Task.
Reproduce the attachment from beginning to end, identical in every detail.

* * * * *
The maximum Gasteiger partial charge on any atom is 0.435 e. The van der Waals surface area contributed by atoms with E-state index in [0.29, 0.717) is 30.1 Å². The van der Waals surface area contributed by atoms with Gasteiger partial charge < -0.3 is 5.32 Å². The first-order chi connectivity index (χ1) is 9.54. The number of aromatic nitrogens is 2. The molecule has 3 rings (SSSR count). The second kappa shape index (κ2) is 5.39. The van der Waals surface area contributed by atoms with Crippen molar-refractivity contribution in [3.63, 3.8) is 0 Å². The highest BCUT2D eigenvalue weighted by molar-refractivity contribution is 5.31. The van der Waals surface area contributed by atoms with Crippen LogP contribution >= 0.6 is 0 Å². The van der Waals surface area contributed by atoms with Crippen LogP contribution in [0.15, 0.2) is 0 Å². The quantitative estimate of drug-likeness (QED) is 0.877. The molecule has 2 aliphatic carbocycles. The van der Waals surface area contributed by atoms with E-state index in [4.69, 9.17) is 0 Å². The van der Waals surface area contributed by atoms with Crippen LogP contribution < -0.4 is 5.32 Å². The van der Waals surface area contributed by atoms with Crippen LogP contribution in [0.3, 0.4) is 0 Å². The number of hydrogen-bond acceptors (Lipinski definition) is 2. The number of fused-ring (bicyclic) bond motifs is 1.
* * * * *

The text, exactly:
The maximum Gasteiger partial charge on any atom is 0.435 e. The van der Waals surface area contributed by atoms with E-state index in [0.29, 0.717) is 30.1 Å². The van der Waals surface area contributed by atoms with Gasteiger partial charge < -0.3 is 5.32 Å². The first-order chi connectivity index (χ1) is 9.54. The number of aromatic nitrogens is 2. The molecule has 3 rings (SSSR count). The second kappa shape index (κ2) is 5.39. The van der Waals surface area contributed by atoms with Crippen molar-refractivity contribution in [3.63, 3.8) is 0 Å². The highest BCUT2D eigenvalue weighted by molar-refractivity contribution is 5.31. The van der Waals surface area contributed by atoms with Crippen LogP contribution >= 0.6 is 0 Å². The van der Waals surface area contributed by atoms with Crippen LogP contribution in [0.15, 0.2) is 0 Å². The quantitative estimate of drug-likeness (QED) is 0.877. The molecule has 2 aliphatic carbocycles. The van der Waals surface area contributed by atoms with E-state index in [4.69, 9.17) is 0 Å². The van der Waals surface area contributed by atoms with Crippen LogP contribution < -0.4 is 5.32 Å². The van der Waals surface area contributed by atoms with Crippen LogP contribution in [0.3, 0.4) is 0 Å². The number of hydrogen-bond acceptors (Lipinski definition) is 2. The number of fused-ring (bicyclic) bond motifs is 1.